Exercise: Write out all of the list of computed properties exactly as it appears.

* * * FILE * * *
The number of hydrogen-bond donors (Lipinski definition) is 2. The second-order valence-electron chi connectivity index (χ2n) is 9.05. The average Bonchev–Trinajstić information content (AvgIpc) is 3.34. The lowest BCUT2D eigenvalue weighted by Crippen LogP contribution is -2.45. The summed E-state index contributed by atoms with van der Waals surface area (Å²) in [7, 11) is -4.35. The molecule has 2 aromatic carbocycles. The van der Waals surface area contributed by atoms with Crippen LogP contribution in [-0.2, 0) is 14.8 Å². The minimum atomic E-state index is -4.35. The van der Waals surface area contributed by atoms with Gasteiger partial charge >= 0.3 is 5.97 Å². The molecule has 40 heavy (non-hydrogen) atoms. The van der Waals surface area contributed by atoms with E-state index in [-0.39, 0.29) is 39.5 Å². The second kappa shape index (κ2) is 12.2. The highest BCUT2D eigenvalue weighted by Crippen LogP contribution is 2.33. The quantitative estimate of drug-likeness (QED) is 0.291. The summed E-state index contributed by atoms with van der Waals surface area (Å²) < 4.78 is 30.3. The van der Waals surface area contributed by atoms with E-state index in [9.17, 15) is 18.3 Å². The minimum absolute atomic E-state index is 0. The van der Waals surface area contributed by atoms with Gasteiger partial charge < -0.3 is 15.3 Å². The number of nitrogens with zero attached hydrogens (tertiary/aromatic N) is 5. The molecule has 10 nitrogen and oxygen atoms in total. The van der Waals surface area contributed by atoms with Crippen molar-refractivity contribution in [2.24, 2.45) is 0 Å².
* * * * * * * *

The number of hydrogen-bond donors (Lipinski definition) is 2. The second-order valence-electron chi connectivity index (χ2n) is 9.05. The average Bonchev–Trinajstić information content (AvgIpc) is 3.34. The lowest BCUT2D eigenvalue weighted by Crippen LogP contribution is -2.45. The summed E-state index contributed by atoms with van der Waals surface area (Å²) in [7, 11) is -4.35. The molecule has 2 aromatic carbocycles. The van der Waals surface area contributed by atoms with Crippen LogP contribution in [-0.2, 0) is 14.8 Å². The minimum atomic E-state index is -4.35. The van der Waals surface area contributed by atoms with Gasteiger partial charge >= 0.3 is 5.97 Å². The molecule has 40 heavy (non-hydrogen) atoms. The van der Waals surface area contributed by atoms with E-state index in [-0.39, 0.29) is 39.5 Å². The second kappa shape index (κ2) is 12.2. The highest BCUT2D eigenvalue weighted by Crippen LogP contribution is 2.33. The quantitative estimate of drug-likeness (QED) is 0.291. The summed E-state index contributed by atoms with van der Waals surface area (Å²) < 4.78 is 30.3. The van der Waals surface area contributed by atoms with E-state index in [9.17, 15) is 18.3 Å². The minimum absolute atomic E-state index is 0. The van der Waals surface area contributed by atoms with Gasteiger partial charge < -0.3 is 15.3 Å². The number of nitrogens with zero attached hydrogens (tertiary/aromatic N) is 5. The molecule has 10 nitrogen and oxygen atoms in total. The van der Waals surface area contributed by atoms with Crippen molar-refractivity contribution in [2.24, 2.45) is 0 Å².